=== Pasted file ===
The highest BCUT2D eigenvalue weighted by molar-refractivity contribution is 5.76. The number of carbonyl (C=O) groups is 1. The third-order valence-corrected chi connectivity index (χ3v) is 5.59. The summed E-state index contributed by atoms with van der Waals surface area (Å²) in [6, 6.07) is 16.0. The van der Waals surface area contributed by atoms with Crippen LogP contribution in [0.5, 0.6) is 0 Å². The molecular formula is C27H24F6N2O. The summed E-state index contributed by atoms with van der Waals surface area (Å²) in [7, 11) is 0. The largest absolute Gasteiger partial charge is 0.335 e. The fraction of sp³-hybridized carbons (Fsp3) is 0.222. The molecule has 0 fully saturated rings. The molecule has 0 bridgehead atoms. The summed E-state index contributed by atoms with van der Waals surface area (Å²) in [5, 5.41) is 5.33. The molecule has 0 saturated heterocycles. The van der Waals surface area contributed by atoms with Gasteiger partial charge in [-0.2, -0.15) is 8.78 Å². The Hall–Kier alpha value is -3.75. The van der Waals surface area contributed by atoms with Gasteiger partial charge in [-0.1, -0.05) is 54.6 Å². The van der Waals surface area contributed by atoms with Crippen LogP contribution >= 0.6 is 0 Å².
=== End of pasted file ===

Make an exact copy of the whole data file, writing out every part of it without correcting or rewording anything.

The highest BCUT2D eigenvalue weighted by molar-refractivity contribution is 5.76. The number of carbonyl (C=O) groups is 1. The third-order valence-corrected chi connectivity index (χ3v) is 5.59. The summed E-state index contributed by atoms with van der Waals surface area (Å²) in [6, 6.07) is 16.0. The van der Waals surface area contributed by atoms with Crippen LogP contribution in [0.5, 0.6) is 0 Å². The molecular formula is C27H24F6N2O. The summed E-state index contributed by atoms with van der Waals surface area (Å²) in [7, 11) is 0. The largest absolute Gasteiger partial charge is 0.335 e. The fraction of sp³-hybridized carbons (Fsp3) is 0.222. The molecule has 0 fully saturated rings. The molecule has 0 bridgehead atoms. The summed E-state index contributed by atoms with van der Waals surface area (Å²) in [5, 5.41) is 5.33. The molecule has 0 saturated heterocycles. The van der Waals surface area contributed by atoms with Gasteiger partial charge in [-0.2, -0.15) is 8.78 Å². The Hall–Kier alpha value is -3.75. The van der Waals surface area contributed by atoms with Gasteiger partial charge in [-0.1, -0.05) is 54.6 Å². The van der Waals surface area contributed by atoms with Crippen LogP contribution >= 0.6 is 0 Å².